23/12/2014 01:07 GMT | Updated 21/02/2015 05:59 GMT

Top Five New Year's Eve Host Cities and How They Compare

Katsuhiro Yamanashi/Aflo via Getty Images

For the first time, this year London will be charging spectators to see its New Year's Eve fireworks. In the following I'll look at what the £10 a head will be spent on and how other New Year's Eve celebrations around the world compare.

For most attendees, New Year's Eve is about fireworks and simply being there as the clock strikes midnight. New Year's Eve is about a moment, or a few moments at best. Stretching this moment out across a whole evening can be tricky.

London

VERDICT: The London Eye is an iconic backdrop with the city's heritage and Big Ben close by. There are relatively few points from which you can see the fireworks live, given the location of the wheel and architecture around it. The cost of the displays is huge, with fireworks making up only two or three per cent of the overall budget, so it's understandable that London has decided to charge £10 to stand in the prime viewpoints. The tickets will help fund the cost of staging the event, reducing the burden on the public purse, and control the crowd numbers. The event should be more financially stable and more comfortable for those attending this year. London's New Year celebration is more of a statement than Sydney's theatrical and thematic approach and is still in its infancy with the London Eye only incorporated a few years ago. I expect and hope there's plenty more innovation to come in future.

PRICE: £10

ATTENDEES: 100,000 tickets (500,000 spectators last year)

SPECTACLE: Music accompanying fireworks display in iconic Southbank setting

Sydney

VERDICT: These celebrations are helped by one of the world's most iconic and impressive backdrops: Sydney Harbour, with its bridge and opera house. It's viewable from miles around and is impactful and dramatic from any vantage, in essence a ready-made theatre. Sydney now creates a different theme each year, which is a powerful tool to accompany the entertainment, create greater broadcast opportunities and ultimately promote the city and Australia to new audiences. It's one of the country's greatest and most watched adverts.

PRICE: Free

ATTENDEES: 1.5 million

SPECTACLE: Air displays over Sydney Harbour, fire tug water display, harbor of light parade (illuminated flotilla glides across the waters)

Edinburgh

VERDICT: The beautiful setting shows off Edinburgh castle and its firework display. The Hogmanay Street Party struggled last year to attract the numbers of previous celebrations. This is perhaps because people prefer celebrating in the pubs and bars in the city rather than bracing the Scottish weather and standing in a street waiting to see the fireworks. There is opportunity to innovate and find new ways of bringing the city's rich cultural heritage to life, though the street party has a long history and moving away from this or changing it to a new model would be a brave step. Until the economics of the street party become unsustainable, I imagine this will stay the basis for Edinburgh's New Year's Eve.

PRICE: £22.10 wristbands

ATTENDEES: Thousands of unsold tickets last year. 80,000 capacity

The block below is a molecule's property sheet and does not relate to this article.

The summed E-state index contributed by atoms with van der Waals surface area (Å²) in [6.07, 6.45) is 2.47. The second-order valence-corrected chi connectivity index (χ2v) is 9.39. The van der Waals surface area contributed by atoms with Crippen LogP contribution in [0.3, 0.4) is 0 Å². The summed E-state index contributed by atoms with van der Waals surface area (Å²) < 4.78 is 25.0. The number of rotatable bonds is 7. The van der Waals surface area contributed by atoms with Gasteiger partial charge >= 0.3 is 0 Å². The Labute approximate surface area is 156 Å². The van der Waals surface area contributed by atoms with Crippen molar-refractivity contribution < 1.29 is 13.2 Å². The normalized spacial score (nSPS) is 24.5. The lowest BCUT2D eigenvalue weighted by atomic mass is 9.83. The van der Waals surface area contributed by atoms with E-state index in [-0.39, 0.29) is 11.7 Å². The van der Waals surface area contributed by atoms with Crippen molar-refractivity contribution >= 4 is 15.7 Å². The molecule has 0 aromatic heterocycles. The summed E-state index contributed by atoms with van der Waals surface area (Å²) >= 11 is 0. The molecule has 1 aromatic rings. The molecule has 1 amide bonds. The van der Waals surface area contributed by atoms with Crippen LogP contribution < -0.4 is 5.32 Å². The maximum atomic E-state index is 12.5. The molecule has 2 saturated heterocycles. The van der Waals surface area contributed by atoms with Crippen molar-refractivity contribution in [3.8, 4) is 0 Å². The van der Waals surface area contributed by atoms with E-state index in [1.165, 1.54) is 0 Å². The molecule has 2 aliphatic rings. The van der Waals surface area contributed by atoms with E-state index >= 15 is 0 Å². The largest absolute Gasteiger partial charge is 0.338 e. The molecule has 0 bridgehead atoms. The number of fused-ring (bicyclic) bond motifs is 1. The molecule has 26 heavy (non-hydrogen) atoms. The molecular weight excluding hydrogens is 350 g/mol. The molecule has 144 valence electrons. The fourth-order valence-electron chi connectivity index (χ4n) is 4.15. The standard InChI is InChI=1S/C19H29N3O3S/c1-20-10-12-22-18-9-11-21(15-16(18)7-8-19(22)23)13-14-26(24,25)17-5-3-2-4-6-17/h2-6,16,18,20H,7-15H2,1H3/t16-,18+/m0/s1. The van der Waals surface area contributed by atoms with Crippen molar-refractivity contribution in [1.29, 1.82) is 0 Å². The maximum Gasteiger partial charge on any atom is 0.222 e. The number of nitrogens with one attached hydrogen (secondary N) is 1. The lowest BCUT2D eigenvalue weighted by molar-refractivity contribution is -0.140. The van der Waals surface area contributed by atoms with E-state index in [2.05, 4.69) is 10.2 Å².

SPECTACLE: Live bands, fireworks in front of Edinburgh castle

New York

VERDICT: I can't confess to really understanding the iconic ball drop, though I do admire the audacity of its invention just after the turn of the century. Watching a large ball drop and being showered in confetti in Times Square at midnight has become an iconic moment people want to take part in. I suspect this idea would struggle to gain any interest at all if invented now, but I guess that's beside the point. Would I queue up from 3pm to gain a prime viewing spot? Probably not. New York has some amazing monuments and architecture. I can't help but feel New Year's Eve in New York could be so much more. Tradition though is a tough thing to challenge.

PRICE: Free

ATTENDEES: 1 million

SPECTACLE: Iconic ball drop in Times Square. 'Imagine' by John Lennon performed by a special guest immediately beforehand

Rio de Janeiro

VERDICT: Brazil perhaps leads the world in knowing how to throw a party and create a festival. Brazilians don't need an excuse to celebrate, so when New Year's Eve comes around, the atmosphere on Copacabana Beach is epic. The event almost doesn't need to be planned as the beach is a natural meeting point. The addition of some fireworks and music just serve as a reminder that midnight is approaching. If you like a party, beaches, friendly people and a warm climate, Copacabana Beach is unbeatable.

PRICE: Free

ATTENDEES: 2 million

SPECTACLE: 20-minute fireworks spectacle. Live Brazilian and Rock 'n' Roll music. People toss flowers into the sea. Digital light show from giant Ferris wheel.

Everywhere else

Plenty of other cities stage light, firework and similar displays on New Year's Eve but many still don't. This is a missed opportunity with such a high number of people in cities looking for some way to celebrate. Millions around the world watch celebrations on TV, in print and online so the promotional power for a city on New Year's Eve is immense. In future, I hope to see more countries making the most of this opportunity for publically showcasing their attributes by developing interesting and innovative ideas across more locations.